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Artwork: Qiviuq’s Journey, by William Noah

Qiviuq’s Journey, illustration by William Noah

Unipka — Story

Have you ever found yourself inches from the face of a hungry grizzly bear? Or handling your kayak in waves as high as mountains?

Kiviuq has.

What would you do if a giant bumblebee stole your boots? Do you know how fog was created, or when the first ice appeared in the arctic waters?

Kiviuq knows.

Can you talk with animals and sing your way past obstacles?

Kiviuq can, and you can too when you live with him and his wives in story.

Across the arctic Inuit have told the story of the great shaman Kiviuq for thousands of years. No one knows when he was born, but most elders agree that he is still alive today. He is one of Canada’s great heroes.

Each generation finds something inspiring in his story. Some parts are funny and others serious, some parts practical and others magical. There is something for everyone to enjoy and learn from. Whether you find your roots in the north or would like to get acquainted, there is no better entryway than through ancient Inuit stories. The landscapes are both delicate and forbidding, which affects the way Inuit relate to animals, people and the world of spirit. An arctic hero may require different talents and wisdom from a hero in more temperate lands. Life is valued in all its forms, and every being has a role to play, from smallest to largest.

In 2004 filmmaker John Houston* and storyteller Kira Van Deusen** recorded forty Inuit elders telling this ancient tale. It was a privilege and a pleasure to hear these master storytellers. They wanted the story to be available to young people both in Nunavut and beyond, feeling that it has life-giving meaning today in today’s world.

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John Houston ( has since made a film called Kiviuq, released in January 2007.

Kira Van Deusen ( presents Kiviuq in a storytelling performance with original music. She has also published a book called Kiviuq–An Inuit Hero and his Siberian Cousins.

They say Kiviuq was lost at sea during a storm raised by a grandmother and an orphan child who had been abused by members of the community. The child turned into a seal and lured the hunters out to sea. Kiviuq was the only one to survive since he alone had been kind to the orphan. He had many experiences with dangerous non-human beings and got home unharmed with the help of his protective spirits, his observant nature, resourcefulness, shamanic power, and willingness to help others.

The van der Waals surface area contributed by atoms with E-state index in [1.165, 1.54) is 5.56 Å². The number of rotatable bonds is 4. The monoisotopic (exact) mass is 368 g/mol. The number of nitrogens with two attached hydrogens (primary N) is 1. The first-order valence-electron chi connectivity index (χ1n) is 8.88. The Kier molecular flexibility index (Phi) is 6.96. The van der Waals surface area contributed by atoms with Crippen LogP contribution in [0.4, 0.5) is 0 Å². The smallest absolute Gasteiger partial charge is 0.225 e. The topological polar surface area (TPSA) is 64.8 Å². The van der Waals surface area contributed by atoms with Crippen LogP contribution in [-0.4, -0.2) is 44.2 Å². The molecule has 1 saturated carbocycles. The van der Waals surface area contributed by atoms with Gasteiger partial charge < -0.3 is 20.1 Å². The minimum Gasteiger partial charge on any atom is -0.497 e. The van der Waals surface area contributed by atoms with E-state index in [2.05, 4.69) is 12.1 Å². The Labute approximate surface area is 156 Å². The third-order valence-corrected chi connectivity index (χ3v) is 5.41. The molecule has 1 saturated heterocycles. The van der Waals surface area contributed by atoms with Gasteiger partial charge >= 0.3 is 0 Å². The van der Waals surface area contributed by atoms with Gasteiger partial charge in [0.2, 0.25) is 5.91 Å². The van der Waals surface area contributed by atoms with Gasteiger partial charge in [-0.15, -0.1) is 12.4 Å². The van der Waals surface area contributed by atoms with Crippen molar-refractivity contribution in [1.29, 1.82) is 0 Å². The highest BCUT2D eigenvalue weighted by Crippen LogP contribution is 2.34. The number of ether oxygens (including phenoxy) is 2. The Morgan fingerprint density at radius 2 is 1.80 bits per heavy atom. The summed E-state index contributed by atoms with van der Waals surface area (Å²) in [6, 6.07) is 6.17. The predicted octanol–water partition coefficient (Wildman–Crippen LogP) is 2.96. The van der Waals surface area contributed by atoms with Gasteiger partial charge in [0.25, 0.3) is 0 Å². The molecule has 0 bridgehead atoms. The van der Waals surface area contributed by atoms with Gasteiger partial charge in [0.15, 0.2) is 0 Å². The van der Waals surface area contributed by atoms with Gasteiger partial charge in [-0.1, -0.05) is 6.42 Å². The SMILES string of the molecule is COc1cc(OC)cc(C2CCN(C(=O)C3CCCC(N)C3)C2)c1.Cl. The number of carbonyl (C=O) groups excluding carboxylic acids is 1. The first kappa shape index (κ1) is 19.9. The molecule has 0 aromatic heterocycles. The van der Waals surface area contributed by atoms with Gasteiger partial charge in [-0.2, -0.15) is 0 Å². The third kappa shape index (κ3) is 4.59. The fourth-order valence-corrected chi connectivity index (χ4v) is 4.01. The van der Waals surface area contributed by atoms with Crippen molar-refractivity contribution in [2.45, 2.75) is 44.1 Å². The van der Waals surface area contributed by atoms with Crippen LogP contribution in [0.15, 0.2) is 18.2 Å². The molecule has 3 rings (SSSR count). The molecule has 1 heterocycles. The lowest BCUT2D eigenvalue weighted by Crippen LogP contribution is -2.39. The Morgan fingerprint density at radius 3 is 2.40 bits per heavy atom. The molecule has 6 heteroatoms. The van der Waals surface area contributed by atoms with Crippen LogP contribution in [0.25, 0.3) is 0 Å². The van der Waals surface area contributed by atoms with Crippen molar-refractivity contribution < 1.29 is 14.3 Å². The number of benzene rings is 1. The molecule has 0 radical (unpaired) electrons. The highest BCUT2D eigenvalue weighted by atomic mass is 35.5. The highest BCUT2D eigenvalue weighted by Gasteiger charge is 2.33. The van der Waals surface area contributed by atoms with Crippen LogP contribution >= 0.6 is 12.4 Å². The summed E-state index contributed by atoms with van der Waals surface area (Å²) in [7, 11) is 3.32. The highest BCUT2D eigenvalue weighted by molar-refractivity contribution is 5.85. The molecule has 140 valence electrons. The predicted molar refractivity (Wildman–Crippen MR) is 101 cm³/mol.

Inuit show their heroes complete with their good qualities and their mistakes. Heroes and heroines are human and we listeners must distinguish which parts of their lives we want to follow and which ones not. Kiviuq made a serious mistake when he killed his two human wives in anger after they neglected their work in order to pursue pleasure in the spirit world. At that point he injured a lemming and both these acts seem to haunt him later. He then married a fox woman and followed her to her home. He lost her, created several landforms while escaping and tricking a grizzly bear, and then married a Canada goose woman. He followed her migration south to the land of the white people where he may still be sleeping today.

Regretting that we couldn’t present all forty versions here, we have chosen certain elders to present the different sections of the legend.

Join us living for a while in a world of arctic mystery. On to the story.

Note to parents and teachers: Although Inuit through the ages have told all of this story to their children, some parts may require special care today. Elders and Inuit involved in oral history programs have asked us to tell the story complete, leaving nothing out. We advise adults to read the story through before approaching it with children—and then make your own decisions and be prepared to discuss the issues raised.

Map of Nunavut showing the communities where elders recounted Kiviuq's story

A map of Nunavut showing the communities where elders recounted Kiviuq's story.

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